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Oct 9, 2018

Overview of Roth 401k. It Helps or it Doesn't?


By Justin Pritchard


Roth 401k allows you to contribute after-tax money to a 401k plan. The idea—if all goes well and you follow all IRS rules—is that you can prepay income taxes today instead of paying those taxes when you withdraw funds in retirement.
If you’re familiar with traditional 401k contributions, it might help to compare and contrast. For decades, 401k plans allowed pre-tax (or traditional) contributions to the plan. Those contributions reduced your taxable income, which may make it easier to contribute (and might even help you pay taxes at a lower rate if you end up in a lower bracket at retirement). However, because that traditional money has never been taxed, the IRS requires you to pay tax on all of the money you withdraw from traditional accounts funded with pre-tax contributions (contributions, and any earnings).
Presumably, you’ll do that in retirement, although you might withdraw early—which could result in additional taxes and penalties, depending on your age.
Current-year tax impact: Like traditional contributions, Roth contributions come out of your salary. But Roth doesn’t reduce your taxable income when you contribute. You’ll pay roughly the same income tax whether you put the money in Roth 401k or you deposit the funds to your bank account.
Tax-deferral: As with most retirement accounts, you don’t have to pay taxes on earnings inside of the account every year.
Roth 401k contributions have been allowed since 2006. But it’s an optional feature, and some employers have chosen not to offer Roth.

Roth 401k Limits

The limits for Roth 401k contributions are the same as for traditional 401k contributions. In 2018, the maximum you can contribute to a 401k (as salary deferral) is $18,500. You can do all of that as Roth, all of it as traditional, or you can direct a portion of your salary to each option. If you’re over the age of 50, you can contribute an additional $6,000 per year.

Employee vs. Employer Dollars

Employee: When you direct part of your salary to a 401k, you’re making “salary deferral” contributions (also known as “employee” contributions). For those contributions, you can choose whether you want to make traditional, Roth, or both types of contributions—up to the total annual limit.
Employer: Your employer might also contribute to the plan and help you build up your retirement savings. Those contributions, known as employer contributions, might be matching contributions, profit-sharing, or other types of contributions. Employer contributions are generally “pre-tax” contributions, and you typically need to pay tax on withdrawals from those accounts.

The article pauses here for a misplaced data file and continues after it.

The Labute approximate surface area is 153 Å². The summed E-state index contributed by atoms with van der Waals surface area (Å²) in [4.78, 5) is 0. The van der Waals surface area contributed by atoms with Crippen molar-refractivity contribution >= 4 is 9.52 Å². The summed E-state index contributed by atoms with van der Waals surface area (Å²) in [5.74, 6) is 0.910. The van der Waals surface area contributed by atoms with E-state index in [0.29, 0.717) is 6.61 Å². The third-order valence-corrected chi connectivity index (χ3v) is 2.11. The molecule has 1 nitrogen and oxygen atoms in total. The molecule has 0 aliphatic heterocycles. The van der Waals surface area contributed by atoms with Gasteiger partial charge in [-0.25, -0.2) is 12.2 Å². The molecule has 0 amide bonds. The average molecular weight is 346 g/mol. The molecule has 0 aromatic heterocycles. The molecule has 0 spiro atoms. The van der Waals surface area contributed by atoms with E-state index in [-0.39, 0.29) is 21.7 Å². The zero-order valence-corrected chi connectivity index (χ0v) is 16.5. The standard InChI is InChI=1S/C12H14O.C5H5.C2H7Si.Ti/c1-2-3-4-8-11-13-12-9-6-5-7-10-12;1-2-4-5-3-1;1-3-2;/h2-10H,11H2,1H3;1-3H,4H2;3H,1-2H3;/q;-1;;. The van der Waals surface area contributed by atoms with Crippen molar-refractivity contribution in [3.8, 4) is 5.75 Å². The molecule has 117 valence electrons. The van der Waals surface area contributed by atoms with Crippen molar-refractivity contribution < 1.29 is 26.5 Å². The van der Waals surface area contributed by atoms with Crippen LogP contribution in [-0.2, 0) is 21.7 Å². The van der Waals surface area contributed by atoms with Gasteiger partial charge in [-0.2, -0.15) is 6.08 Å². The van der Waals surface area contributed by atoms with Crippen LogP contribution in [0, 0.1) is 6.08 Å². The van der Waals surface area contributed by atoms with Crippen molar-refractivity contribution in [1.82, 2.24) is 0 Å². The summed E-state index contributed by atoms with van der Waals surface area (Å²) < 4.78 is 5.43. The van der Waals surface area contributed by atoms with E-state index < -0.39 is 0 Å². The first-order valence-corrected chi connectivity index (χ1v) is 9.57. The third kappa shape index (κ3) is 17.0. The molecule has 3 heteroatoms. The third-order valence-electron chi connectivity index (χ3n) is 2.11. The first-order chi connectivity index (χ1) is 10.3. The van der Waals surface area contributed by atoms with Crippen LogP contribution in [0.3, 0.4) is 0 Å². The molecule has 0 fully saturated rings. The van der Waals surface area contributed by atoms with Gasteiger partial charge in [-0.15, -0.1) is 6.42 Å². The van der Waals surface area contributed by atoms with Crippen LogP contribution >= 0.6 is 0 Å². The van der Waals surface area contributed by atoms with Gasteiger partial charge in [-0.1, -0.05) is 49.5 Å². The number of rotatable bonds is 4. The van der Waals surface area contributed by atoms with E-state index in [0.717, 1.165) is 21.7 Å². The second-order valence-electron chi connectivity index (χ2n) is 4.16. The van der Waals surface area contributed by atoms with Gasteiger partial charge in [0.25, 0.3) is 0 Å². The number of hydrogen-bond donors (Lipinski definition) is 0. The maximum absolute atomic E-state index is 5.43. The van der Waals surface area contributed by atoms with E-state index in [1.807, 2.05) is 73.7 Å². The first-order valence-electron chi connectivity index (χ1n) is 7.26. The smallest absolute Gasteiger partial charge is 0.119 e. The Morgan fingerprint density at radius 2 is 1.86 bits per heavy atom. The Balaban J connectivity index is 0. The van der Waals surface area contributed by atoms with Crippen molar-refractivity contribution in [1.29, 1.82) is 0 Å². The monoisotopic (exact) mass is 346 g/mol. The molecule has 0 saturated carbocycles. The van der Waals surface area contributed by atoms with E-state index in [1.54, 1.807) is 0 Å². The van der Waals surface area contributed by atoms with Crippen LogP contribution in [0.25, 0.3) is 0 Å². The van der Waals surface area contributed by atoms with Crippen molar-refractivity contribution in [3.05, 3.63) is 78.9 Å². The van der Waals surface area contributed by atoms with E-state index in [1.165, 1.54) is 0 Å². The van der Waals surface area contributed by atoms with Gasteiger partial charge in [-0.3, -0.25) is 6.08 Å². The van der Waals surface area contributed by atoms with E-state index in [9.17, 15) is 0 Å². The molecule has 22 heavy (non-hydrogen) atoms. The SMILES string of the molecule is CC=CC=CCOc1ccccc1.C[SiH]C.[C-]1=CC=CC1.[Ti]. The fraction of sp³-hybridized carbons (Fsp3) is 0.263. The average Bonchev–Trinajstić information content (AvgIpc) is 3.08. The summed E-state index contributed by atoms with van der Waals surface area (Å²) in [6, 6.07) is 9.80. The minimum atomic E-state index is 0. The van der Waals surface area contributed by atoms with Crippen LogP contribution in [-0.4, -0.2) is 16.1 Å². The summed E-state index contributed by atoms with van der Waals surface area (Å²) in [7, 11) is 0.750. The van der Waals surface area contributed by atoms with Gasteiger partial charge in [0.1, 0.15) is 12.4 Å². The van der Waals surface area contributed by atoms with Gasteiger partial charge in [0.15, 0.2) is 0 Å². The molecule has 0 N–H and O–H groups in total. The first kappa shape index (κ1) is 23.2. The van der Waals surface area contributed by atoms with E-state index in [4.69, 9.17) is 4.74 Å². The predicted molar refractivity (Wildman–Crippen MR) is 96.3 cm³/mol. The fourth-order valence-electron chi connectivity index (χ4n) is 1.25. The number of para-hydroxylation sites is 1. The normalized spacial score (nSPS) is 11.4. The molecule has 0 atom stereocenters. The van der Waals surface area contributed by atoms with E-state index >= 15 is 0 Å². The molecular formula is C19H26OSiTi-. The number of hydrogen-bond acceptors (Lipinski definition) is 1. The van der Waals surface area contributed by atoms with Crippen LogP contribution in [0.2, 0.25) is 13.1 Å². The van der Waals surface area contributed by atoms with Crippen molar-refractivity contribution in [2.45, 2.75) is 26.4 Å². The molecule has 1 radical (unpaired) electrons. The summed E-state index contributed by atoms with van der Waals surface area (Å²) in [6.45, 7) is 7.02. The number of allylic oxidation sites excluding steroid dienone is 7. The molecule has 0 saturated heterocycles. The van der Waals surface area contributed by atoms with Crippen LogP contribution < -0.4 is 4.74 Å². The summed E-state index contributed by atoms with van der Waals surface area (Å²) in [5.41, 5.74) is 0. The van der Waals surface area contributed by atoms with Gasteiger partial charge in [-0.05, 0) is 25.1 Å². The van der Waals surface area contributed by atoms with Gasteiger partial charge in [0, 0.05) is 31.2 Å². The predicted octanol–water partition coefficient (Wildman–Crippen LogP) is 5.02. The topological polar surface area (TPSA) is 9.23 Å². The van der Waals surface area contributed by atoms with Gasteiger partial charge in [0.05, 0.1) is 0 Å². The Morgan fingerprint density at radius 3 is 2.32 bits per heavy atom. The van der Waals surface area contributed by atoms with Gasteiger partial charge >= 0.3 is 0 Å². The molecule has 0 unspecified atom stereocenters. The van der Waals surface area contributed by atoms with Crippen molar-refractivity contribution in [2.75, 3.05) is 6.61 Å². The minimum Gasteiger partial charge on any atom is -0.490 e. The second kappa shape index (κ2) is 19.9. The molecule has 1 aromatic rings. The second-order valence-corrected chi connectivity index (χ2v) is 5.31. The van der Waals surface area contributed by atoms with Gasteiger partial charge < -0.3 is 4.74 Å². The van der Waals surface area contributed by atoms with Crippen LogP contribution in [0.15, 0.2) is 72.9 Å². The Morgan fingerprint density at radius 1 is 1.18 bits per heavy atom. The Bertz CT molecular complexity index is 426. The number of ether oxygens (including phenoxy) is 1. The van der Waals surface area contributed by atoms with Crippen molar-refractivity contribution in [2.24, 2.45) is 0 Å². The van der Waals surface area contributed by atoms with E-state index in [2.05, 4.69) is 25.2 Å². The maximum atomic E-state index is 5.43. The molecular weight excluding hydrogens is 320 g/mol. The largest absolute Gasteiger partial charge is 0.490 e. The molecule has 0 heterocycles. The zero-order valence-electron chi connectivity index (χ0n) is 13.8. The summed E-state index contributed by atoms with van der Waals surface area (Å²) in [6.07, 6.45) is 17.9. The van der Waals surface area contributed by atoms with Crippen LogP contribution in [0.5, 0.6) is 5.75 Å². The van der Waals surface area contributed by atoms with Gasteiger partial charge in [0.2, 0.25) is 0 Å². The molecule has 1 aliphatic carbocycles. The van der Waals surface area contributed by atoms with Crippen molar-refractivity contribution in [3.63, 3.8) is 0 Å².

Does it Make Sense to use Roth?

Roth 401k is simply an option, and it might or might not make sense for you. Speak with your tax preparer or a qualified tax advisor before making your decision.
If you believe that income tax rates will rise in the future, Roth might be a good idea. That could happen in at least two ways, although anything is possible:
  1. Across-the-board tax rate increases: If legislation results in higher rates, it’s possible that you’d pay taxes at a higher rate, even if your income remains the same.
  2. Moving up in the tax brackets: If your income increases and current laws are unchanged, some portion of your earnings might be taxed at higher rates.
Traditionally, the assumption was that you’d be in a lower tax bracket in retirement: You stop earning income from your job, and you have a relatively small income from Social Security (and maybe a pension). If that holds true, Roth could end up being the wrong move. But even then, it’s not so simple—the world is a complicated place. The type of account you use could affect how much income you show on tax returns, which could impact other areas of your finances.
We can never know what will happen, so you need to make some assumptions and educated guesses. If you’re not confident one way or the other, you can always spread the money around by making both traditional contributions and Roth contributions. That way, you’ll have the option to pull from whichever account works best for you when you need funds.

If You Change Jobs

Your 401k provider keeps track of how much you have in Roth accounts, and how much is in traditional accounts. If you change jobs and decide to take funds out of your 401k, you may need two accounts to put the money in. Most 401k vendors send your savings in two (or more) separate payments.
Any traditional pre-tax funds generally go to pre-tax retirement accounts, and Roth funds go into a Roth IRA or Roth 401k. Additional “money types” may exist in your plan, so verify what you have and ask your tax advisor how to proceed before you take a distribution.

Roth 401k vs. Roth IRA

Both Roth 401k plans and Roth IRAs allow for after-tax savings. While the similarities and differences are complicated, several highlights include:
Maximums: Roth 401k has higher annual savings limits, allowing you to maximize your after-tax savings.
Income limits: To be eligible for Roth IRA contributions, your income must be below IRS limits. But those income levels do not disqualify you from making Roth 401k contributions.
Easy access: You can generally pull your contributions back out of a Roth IRA at any time without taxes and penalties (but check with your CPA before doing so to verify if that applies in your situation). However, Roth 401k distributions might require you to take some of the earnings, resulting in potential income taxes and penalties if you withdraw funds early.
Important: The information on this site is provided for discussion purposes only. It should not be used to make important financial decisions that could have expensive consequences. Consult with a qualified professional who has a detailed knowledge of your situation before making any decisions